The Philanthropic Future of Science?

The NY Times reported that American science is becoming increasingly funded by philanthropic donors, for better or for worse. Supporters of philanthropy cite accomplishments such as medical advances and meeting scientific funding needs in the face of government budget cuts. Others, such as the authors of a Nature editorial, note that philanthropic funding is skewed towards “fashionable” fields such as health, space, and the environment, and is disproportionately allocated to well-known universities.

Signaling a larger shift towards more applied research topics, philanthropists and the government alike are putting less money into basic science. Basic science, the mystery-solving that is fundamental to many scientific disciplines but lacks direct real world applications, may be underfunded because the benefits are often only realized in hindsight. In 2009, the government budget for basic science was $40 billion compared to $30 billion today. Similarly, 3.6% of philanthropic donations went to basic research in 1999, but the donors allocated only 2.9% in 2006. While the funding may be going to more relevant topics, the Nature editorial warns that cutting basic research may undermine long-term efforts and the foundational research needed for future advances.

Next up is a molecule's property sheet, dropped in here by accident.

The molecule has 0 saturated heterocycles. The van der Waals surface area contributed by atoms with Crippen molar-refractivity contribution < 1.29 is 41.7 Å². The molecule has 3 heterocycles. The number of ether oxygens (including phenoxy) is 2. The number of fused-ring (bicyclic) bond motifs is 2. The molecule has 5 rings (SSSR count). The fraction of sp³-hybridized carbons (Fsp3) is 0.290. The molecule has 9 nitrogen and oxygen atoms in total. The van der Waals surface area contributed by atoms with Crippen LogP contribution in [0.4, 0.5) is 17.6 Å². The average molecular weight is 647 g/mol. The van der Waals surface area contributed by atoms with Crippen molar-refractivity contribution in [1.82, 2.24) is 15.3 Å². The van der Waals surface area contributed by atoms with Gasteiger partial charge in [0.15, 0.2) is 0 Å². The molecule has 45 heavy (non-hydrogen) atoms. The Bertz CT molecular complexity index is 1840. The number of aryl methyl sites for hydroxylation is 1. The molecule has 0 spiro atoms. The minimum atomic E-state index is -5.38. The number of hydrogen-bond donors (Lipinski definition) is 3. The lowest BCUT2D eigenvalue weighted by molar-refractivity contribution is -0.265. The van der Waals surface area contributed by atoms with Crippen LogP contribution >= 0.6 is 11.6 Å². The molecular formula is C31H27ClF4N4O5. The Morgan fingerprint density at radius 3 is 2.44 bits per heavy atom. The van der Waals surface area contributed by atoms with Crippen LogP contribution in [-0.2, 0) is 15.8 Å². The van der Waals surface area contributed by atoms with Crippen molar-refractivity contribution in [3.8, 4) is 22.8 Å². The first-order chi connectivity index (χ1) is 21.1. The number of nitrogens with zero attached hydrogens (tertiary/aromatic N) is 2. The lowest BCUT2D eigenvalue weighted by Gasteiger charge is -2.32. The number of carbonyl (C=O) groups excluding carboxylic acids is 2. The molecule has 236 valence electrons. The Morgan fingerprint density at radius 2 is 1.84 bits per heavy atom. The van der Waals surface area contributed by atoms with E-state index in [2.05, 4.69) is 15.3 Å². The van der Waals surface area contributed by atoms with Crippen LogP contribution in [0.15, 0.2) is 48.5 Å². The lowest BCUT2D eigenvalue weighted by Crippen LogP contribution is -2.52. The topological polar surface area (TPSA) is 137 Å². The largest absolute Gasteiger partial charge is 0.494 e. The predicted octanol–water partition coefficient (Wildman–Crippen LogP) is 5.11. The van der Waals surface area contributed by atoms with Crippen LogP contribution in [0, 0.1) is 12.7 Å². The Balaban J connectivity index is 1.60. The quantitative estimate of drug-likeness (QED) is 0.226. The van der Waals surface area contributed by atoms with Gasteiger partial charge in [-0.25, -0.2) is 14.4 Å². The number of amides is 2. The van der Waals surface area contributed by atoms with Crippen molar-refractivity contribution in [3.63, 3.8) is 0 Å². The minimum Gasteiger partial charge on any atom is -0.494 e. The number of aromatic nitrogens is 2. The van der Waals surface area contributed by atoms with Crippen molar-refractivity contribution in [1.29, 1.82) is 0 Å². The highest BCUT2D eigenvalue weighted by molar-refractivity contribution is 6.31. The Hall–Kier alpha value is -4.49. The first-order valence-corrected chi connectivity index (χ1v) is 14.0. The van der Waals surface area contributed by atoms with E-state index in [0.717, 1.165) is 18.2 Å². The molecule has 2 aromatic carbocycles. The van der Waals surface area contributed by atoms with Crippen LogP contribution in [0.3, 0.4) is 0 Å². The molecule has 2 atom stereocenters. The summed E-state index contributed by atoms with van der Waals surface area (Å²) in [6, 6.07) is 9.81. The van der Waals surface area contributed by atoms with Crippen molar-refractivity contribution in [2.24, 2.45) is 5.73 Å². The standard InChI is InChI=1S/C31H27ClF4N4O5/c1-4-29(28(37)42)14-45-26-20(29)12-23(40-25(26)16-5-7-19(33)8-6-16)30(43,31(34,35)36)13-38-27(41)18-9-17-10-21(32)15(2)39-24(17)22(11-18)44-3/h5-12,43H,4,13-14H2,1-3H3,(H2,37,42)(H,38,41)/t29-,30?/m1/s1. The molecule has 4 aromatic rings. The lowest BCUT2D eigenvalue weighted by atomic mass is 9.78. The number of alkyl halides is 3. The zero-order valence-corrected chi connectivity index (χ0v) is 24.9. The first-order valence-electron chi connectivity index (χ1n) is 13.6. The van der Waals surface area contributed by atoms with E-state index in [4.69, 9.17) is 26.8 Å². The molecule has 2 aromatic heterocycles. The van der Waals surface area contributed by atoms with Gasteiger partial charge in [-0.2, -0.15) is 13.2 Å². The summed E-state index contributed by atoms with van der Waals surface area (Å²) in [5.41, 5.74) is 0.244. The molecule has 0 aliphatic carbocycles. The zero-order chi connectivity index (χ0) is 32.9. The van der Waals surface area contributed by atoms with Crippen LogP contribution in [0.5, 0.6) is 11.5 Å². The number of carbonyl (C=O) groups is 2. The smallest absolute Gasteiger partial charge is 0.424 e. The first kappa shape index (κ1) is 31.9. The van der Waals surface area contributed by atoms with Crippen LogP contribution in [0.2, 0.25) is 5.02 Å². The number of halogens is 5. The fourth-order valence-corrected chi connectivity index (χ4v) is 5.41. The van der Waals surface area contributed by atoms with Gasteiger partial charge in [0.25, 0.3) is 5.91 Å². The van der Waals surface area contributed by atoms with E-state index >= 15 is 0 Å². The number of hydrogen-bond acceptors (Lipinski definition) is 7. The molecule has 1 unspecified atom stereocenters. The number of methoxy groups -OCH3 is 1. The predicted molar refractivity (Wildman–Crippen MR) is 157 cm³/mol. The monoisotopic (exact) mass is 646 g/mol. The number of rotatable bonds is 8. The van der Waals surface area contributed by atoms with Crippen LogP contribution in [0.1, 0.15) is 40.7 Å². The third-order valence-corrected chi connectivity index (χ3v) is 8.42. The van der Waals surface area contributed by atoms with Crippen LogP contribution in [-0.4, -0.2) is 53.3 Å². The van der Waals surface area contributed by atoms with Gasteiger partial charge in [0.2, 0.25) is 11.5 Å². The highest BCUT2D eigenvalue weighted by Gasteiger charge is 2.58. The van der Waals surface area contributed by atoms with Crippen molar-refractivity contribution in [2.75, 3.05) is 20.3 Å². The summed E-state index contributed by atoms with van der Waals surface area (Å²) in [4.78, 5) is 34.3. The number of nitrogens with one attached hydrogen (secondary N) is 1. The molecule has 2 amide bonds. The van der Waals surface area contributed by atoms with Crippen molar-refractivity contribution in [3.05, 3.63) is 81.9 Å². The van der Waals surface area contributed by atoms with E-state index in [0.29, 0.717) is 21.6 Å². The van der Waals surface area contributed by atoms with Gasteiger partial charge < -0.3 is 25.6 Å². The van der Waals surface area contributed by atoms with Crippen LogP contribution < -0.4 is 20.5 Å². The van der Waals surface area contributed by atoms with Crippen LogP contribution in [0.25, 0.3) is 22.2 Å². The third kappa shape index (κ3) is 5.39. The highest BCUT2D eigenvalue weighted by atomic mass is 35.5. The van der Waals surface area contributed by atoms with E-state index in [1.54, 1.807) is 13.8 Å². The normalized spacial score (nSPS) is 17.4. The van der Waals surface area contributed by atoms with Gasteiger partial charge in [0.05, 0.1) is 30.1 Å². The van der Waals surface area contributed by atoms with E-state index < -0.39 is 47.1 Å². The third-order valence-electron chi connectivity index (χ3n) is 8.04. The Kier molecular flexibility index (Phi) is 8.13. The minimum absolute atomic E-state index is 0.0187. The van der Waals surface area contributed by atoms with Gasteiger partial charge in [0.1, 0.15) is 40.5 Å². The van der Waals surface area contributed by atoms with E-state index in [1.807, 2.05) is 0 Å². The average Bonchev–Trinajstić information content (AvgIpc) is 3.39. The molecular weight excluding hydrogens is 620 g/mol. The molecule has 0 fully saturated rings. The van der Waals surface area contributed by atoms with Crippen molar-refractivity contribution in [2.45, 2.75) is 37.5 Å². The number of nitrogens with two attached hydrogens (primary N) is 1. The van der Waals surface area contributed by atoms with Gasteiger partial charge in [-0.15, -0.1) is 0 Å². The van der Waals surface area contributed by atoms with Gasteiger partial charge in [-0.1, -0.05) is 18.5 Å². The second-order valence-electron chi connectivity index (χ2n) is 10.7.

As science is becoming more privatized, a separate movement has been taking shape to democratize science. While citizen science groups span the board from the government funded (e.g. Project BudBurst, a Chicago-based initiative that studies climate change by looking at the timing of seasonal changes in plants) to nonprofits (e.g. the Public Lab, an open-source platform that focuses on DIY techniques for research), both types seek volunteers to contribute to the collection of scientific data and to shape research questions. This volunteer effort allows scientists to collect large data sets that might otherwise be prohibitively expensive or difficult and to involve the public in the research process.

The research questions addressed by citizen scientists are somewhat different from those that philanthropists or the government pursue; citizen-driven research tends to employ non-traditional tools and grassroots research techniques, which inherently blend disciplines. It is unlikely that citizen scientists are executing the type of large-capital projects now funded by philanthropists such as space exploration or large particle reactors. And because the research questions in citizen science are often, though not always, generated by the citizens, these projects will inherently be informed by social conditions.

Left: Citizen Scientists use aerial balloon photography at Freshkills Park Right: Tools used for aerial balloon photography (photo courtesy of Public Lab)

Left: Citizen Scientists use aerial balloon photography at Freshkills Park
Right: Tools used for aerial balloon photography (photo courtesy of Public Lab)

At a site like Freshkills Park, with a diverse set of ecological conditions over 2,200 acres, science research can be conducted at multiple levels and in partnership with different constituencies. In addition to institution-run projects, a new citizen science project is beginning to take shape under the direction of Nicholas Johnson, a member of the Public Lab and a recent graduate from NYU’s Interactive Telecommunications Program. Find out more about this project in our upcoming Fresh Perspectives newsletter.

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